[-empyre-] Place Ground and Practice

Hi all,

I'll try and post something more evaluative about the Pacific Rim New Media summit later, when I leave the centre and get back to my part of the rim next week. For the moment, here's a summary of the Place, Ground and Practice working group <http://01sj.org/content/ blogcategory/75/93/>.

For me, the Place Ground and Practice WG came about from my growing awareness that there were certain kinds of spatial and temporal metaphors which were dominant in new media discourse, and that across the Pacific Rim there are another set of relations to space and time that are different - and these are most visibly contrasted in indigenous cosmologies. So everyone knows the history of the cowboy/ homesteading/frontier metaphors, and those have always had an other side, which is the indigenous. On the other hand the idea of the "indigenous" is often invoked and appropriated in white pagan technoculture in a very romantic and problematic way, perhaps along the lines of the way the "third world" operates in development discourse, as this figure which is constantly invoked but never really engaged with in agenda setting. So it's a move away from these representations. That's the theoretical version.

The human version is that there are a set of relationships that in my experience are quite common on the ground in Australia/NZ/Canada in the wider contemporary arts setting that seem to be less commonly visible in the new media arts sector.

Also, as has been pointed out by Raqs, the Pacific has an alternative history of exchange among the native pacific voyagers who travelled from probably Taiwan, eventually reaching as far East as the west coast of the land now known as the US, and to South America too, and as far south as Aotearoa New Zealand, in what was the greatest adventure of discovery of all time. They conceived of the Pacific as a continent itself, a "sea of islands", to use Epeli Hauofa's phrase, rather than arbitrary division into melanesia/micronesia/polynesia (or the black, small, many). It's a terrific example of how different knowledge systems are mapped onto a single location, something new media also supports.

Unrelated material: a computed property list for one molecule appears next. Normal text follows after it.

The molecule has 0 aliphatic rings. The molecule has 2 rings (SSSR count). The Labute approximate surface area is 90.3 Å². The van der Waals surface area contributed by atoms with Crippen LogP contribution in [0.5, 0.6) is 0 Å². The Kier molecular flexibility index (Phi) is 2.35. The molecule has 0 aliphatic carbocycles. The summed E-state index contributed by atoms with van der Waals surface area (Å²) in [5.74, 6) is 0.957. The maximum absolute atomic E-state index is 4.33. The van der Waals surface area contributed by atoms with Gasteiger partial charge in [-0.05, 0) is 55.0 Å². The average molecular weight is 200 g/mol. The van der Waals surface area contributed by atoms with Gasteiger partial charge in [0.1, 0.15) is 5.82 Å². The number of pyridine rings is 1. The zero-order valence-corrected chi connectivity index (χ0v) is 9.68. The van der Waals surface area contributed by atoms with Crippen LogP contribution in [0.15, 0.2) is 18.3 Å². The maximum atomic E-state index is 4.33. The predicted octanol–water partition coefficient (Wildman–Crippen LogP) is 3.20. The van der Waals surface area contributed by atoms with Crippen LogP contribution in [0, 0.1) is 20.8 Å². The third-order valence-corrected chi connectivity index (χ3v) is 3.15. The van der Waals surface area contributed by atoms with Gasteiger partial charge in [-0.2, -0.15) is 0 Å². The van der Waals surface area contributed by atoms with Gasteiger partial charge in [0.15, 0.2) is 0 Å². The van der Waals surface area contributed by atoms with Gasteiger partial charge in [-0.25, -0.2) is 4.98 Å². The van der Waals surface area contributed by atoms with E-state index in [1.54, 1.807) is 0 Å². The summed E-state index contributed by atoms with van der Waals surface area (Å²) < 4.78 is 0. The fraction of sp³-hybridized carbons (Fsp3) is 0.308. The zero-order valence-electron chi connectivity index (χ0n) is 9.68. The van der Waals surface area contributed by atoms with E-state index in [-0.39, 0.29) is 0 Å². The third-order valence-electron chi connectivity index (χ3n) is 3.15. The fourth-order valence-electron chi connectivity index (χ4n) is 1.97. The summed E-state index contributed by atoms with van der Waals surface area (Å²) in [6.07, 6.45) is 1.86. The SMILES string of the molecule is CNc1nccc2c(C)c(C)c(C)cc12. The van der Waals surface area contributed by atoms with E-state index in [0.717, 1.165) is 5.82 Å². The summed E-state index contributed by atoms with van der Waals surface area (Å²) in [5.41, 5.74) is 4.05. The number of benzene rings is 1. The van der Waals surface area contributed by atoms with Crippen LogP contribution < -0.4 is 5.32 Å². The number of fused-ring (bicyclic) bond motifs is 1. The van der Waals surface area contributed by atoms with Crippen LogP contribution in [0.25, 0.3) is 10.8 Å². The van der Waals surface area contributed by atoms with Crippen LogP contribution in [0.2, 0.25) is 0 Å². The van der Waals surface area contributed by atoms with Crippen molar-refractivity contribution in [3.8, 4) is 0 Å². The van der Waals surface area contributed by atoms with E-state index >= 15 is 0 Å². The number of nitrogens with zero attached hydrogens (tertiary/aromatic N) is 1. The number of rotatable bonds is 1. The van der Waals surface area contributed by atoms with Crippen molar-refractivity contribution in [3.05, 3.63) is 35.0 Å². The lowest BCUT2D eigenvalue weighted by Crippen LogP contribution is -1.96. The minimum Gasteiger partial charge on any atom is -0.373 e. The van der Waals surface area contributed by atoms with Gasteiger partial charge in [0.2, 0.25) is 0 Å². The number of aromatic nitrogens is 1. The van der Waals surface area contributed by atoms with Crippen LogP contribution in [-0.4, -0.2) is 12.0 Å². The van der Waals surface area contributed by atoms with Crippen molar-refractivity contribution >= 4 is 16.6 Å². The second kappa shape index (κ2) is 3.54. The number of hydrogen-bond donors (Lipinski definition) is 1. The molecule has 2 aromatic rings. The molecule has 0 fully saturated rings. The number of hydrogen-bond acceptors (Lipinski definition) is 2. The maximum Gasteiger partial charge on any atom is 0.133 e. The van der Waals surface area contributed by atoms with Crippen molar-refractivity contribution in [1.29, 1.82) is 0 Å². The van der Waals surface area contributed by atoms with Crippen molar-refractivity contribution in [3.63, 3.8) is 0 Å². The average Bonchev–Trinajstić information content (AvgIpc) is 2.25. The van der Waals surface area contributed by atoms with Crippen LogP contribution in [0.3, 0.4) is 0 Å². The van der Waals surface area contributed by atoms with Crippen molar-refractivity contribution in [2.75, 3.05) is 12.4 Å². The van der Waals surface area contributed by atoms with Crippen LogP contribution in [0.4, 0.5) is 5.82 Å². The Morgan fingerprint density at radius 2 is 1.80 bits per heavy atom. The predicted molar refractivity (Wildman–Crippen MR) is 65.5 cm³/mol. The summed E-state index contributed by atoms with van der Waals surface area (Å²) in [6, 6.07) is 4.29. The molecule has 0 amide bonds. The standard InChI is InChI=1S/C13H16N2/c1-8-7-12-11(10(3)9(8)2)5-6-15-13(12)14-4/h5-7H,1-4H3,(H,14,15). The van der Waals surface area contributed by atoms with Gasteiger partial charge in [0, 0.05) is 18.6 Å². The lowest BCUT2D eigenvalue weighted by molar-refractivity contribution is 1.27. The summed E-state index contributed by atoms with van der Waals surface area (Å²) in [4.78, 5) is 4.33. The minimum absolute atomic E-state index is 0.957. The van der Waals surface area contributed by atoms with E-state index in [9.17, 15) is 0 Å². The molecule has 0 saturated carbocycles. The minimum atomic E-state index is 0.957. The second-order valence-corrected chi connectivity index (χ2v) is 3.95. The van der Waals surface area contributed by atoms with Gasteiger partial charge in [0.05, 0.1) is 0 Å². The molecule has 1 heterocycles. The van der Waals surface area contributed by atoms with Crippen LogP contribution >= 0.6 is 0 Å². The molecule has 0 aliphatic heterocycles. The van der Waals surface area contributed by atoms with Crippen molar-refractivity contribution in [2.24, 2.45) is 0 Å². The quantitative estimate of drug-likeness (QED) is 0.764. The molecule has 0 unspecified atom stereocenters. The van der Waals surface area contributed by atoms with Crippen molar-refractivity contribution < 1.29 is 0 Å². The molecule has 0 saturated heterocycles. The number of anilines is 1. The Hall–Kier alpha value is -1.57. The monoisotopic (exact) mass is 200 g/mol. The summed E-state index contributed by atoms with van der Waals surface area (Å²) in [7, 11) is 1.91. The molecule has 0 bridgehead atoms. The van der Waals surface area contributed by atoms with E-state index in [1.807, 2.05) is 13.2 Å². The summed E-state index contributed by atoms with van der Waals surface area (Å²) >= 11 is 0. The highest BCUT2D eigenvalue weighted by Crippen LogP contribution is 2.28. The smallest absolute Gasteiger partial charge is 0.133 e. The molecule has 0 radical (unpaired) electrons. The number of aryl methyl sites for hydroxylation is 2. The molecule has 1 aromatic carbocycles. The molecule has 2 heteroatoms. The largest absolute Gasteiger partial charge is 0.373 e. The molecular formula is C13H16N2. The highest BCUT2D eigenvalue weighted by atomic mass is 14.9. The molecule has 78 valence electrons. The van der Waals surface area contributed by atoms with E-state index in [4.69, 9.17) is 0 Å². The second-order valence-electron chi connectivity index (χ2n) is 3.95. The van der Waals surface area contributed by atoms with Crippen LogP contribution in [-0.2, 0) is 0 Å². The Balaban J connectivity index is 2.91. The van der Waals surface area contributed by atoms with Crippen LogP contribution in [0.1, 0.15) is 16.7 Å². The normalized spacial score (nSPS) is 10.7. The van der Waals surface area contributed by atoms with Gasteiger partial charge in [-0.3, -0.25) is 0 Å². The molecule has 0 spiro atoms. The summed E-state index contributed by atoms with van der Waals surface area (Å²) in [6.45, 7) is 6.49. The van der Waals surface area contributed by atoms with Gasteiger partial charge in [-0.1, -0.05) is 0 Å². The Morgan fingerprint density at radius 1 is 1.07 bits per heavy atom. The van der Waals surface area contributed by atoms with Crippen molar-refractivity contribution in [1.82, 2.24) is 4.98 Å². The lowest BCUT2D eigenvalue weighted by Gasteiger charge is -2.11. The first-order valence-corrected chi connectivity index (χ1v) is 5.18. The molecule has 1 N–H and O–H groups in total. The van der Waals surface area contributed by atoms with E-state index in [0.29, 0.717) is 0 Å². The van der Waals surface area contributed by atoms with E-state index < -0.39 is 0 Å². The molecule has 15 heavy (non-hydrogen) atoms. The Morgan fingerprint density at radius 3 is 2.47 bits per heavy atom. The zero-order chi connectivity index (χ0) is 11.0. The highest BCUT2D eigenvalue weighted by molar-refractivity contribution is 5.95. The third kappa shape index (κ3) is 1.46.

So the working group combined indigenous and non-indigenous artists and practitioners, some of whom knew each other and some who didn't as a kind of experiment to see the role new media, and new media organisations like ISEA, play in discussions about place, land, belonging. The main thing we did was brought together most of the working group other people in the arts sector to Auckland in December 2005 for the Cultural Futures symposium/event, which had isea participants Raqs, Rachael Rakena and many others. It was kind of a hybrid event that was partially held in the context of the marae, which is a meeting environment used by Maori, and a European-style university/gallery environment.

For many various reasons, we were unable to get the members of the working group to ISEA. This is partially to do with funding, partially to do with certain absences that don't make new media arts conferences the most hospitable place for these discussions, and I also wonder about whether this is the right kind of environment for people working on these issues. But I guess for me it was a test to see how two very different worlds I engage with, the white frontier and the indigenous frontier, could develop new protocols for mutually productive exchange. And I think the answer is, with great difficulty, which won't surprise anyone who has studied or been engaged with the colonial dynamic. I don't think there are any useful lessons for me to represent here, but simply an invitation to engagement with the issues. I think the difficulties in the interactions we had raise a lot of useful questions for not only new media's reshaping of concepts like space and time, but less-commonly discussed issues like ethics, hospitality, and justice.


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